saudi arabia

Culpable in genocide: American involvement in Saudi war crimes

We need to get out of the war business:

American mechanics service the jet and carry out repairs on the ground. American technicians upgrade the targeting software and other classified technology, which Saudis are not allowed to touch. The pilot has likely been trained by the United States Air Force.

And at a flight operations room in the capital, Riyadh, Saudi commanders sit near American military officials who provide intelligence and tactical advice, mainly aimed at stopping the Saudis from killing Yemeni civilians.

It's likely readers found the above headline verging on hyperbole. I do not use the term "genocide" as freely as others do when discussing military conflicts, but here's another word that may help you understand why I arrived at that conclusion: "Knowingly." It is often used in war crimes trials to demonstrate the difference between intentional acts of brutality and collateral damage. War criminals *always* claim that latter occurred, and proving it's the former makes all the difference. Case in point:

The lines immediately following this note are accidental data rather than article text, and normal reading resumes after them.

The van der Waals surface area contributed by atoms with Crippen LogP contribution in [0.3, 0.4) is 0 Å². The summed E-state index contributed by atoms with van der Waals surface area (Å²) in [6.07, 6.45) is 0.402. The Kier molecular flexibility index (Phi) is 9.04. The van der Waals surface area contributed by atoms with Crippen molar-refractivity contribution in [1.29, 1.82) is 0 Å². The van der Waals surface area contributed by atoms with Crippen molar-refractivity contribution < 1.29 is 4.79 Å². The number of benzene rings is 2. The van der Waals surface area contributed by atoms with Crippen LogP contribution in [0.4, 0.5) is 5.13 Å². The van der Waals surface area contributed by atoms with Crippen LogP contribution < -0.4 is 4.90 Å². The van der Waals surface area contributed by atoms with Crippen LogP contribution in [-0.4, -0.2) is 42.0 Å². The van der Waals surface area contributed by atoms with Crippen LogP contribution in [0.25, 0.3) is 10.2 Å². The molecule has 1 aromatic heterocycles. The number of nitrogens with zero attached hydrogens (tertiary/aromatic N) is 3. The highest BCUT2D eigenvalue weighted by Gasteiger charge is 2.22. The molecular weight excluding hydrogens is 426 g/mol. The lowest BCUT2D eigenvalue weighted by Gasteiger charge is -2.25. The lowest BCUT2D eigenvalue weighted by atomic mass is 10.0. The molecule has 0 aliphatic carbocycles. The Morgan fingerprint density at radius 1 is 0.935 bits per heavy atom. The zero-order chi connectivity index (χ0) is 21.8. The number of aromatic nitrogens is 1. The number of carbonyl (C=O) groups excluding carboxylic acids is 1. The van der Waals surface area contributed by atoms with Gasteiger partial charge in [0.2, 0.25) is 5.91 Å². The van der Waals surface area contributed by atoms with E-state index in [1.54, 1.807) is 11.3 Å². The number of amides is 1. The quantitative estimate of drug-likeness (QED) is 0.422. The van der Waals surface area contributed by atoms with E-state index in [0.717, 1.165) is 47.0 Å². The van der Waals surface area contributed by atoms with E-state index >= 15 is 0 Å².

Tyrants of a feather: Trump's love affair with murderous Crown Prince

If we're not talking about oil, guns, and money, I don't want to hear it:

Tuesday’s message could become something of a blueprint for foreign leaders — a guide to how they might increase their standing in the eyes of the American president as well as how far they can go in crushing domestic critics without raising American ire.

It was also a revealing meditation on the role that Mr. Trump believes facts should play in political decision-making. The C.I.A. concluded that Crown Prince Mohammed bin Salman of Saudi Arabia had ordered Mr. Khashoggi’s killing, American officials said last week. But on Tuesday, the president dismissed not only that assessment but also the very process of seeking the truth, implying that it did not really matter anyway. (“Maybe he did and maybe he didn’t!” Mr. Trump wrote of Prince Mohammed.)

It's not just the Khashoggi killing that such irresponsible behavior affects; those 85,000 dead Yemeni children will likely be joined by tens of thousands more, because Trump will allow Saudi Arabia to continue with business as usual in that war-torn country. And what may be behind that unflinching support is that Saudi Arabia has only spent a fraction of the money on arms deals that Trump has been bragging about, and the more bombs they drop on Yemen, the more $$$$ may be forthcoming:

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